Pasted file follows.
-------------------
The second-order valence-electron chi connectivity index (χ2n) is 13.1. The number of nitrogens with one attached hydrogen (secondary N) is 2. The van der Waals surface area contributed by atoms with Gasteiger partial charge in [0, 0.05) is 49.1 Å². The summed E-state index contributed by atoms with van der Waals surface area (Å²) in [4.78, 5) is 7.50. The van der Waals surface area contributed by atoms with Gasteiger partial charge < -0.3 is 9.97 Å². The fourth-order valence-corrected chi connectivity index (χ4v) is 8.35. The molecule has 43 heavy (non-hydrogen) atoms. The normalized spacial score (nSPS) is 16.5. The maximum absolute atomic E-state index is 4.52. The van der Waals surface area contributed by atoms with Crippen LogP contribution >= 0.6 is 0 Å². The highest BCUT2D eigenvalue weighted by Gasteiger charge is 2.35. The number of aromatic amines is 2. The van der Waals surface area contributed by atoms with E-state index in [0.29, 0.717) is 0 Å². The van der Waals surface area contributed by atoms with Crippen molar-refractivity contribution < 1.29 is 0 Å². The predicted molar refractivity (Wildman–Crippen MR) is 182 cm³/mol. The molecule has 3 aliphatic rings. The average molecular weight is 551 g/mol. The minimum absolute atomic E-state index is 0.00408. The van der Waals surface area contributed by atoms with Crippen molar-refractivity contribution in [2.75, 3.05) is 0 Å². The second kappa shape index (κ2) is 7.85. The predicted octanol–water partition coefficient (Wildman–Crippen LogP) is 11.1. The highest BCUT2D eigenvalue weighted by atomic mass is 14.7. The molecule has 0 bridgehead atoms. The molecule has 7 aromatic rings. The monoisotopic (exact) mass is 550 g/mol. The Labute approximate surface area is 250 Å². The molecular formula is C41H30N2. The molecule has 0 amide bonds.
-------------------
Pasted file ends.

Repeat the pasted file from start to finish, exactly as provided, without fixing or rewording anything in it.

The second-order valence-electron chi connectivity index (χ2n) is 13.1. The number of nitrogens with one attached hydrogen (secondary N) is 2. The van der Waals surface area contributed by atoms with Gasteiger partial charge in [0, 0.05) is 49.1 Å². The summed E-state index contributed by atoms with van der Waals surface area (Å²) in [4.78, 5) is 7.50. The van der Waals surface area contributed by atoms with Gasteiger partial charge < -0.3 is 9.97 Å². The fourth-order valence-corrected chi connectivity index (χ4v) is 8.35. The molecule has 43 heavy (non-hydrogen) atoms. The normalized spacial score (nSPS) is 16.5. The maximum absolute atomic E-state index is 4.52. The van der Waals surface area contributed by atoms with Crippen LogP contribution >= 0.6 is 0 Å². The highest BCUT2D eigenvalue weighted by Gasteiger charge is 2.35. The number of aromatic amines is 2. The van der Waals surface area contributed by atoms with E-state index in [0.29, 0.717) is 0 Å². The van der Waals surface area contributed by atoms with Crippen molar-refractivity contribution < 1.29 is 0 Å². The predicted molar refractivity (Wildman–Crippen MR) is 182 cm³/mol. The molecule has 3 aliphatic rings. The average molecular weight is 551 g/mol. The minimum absolute atomic E-state index is 0.00408. The van der Waals surface area contributed by atoms with Crippen molar-refractivity contribution in [2.75, 3.05) is 0 Å². The second kappa shape index (κ2) is 7.85. The predicted octanol–water partition coefficient (Wildman–Crippen LogP) is 11.1. The highest BCUT2D eigenvalue weighted by atomic mass is 14.7. The molecule has 0 bridgehead atoms. The molecule has 7 aromatic rings. The monoisotopic (exact) mass is 550 g/mol. The Labute approximate surface area is 250 Å². The molecular formula is C41H30N2. The molecule has 0 amide bonds.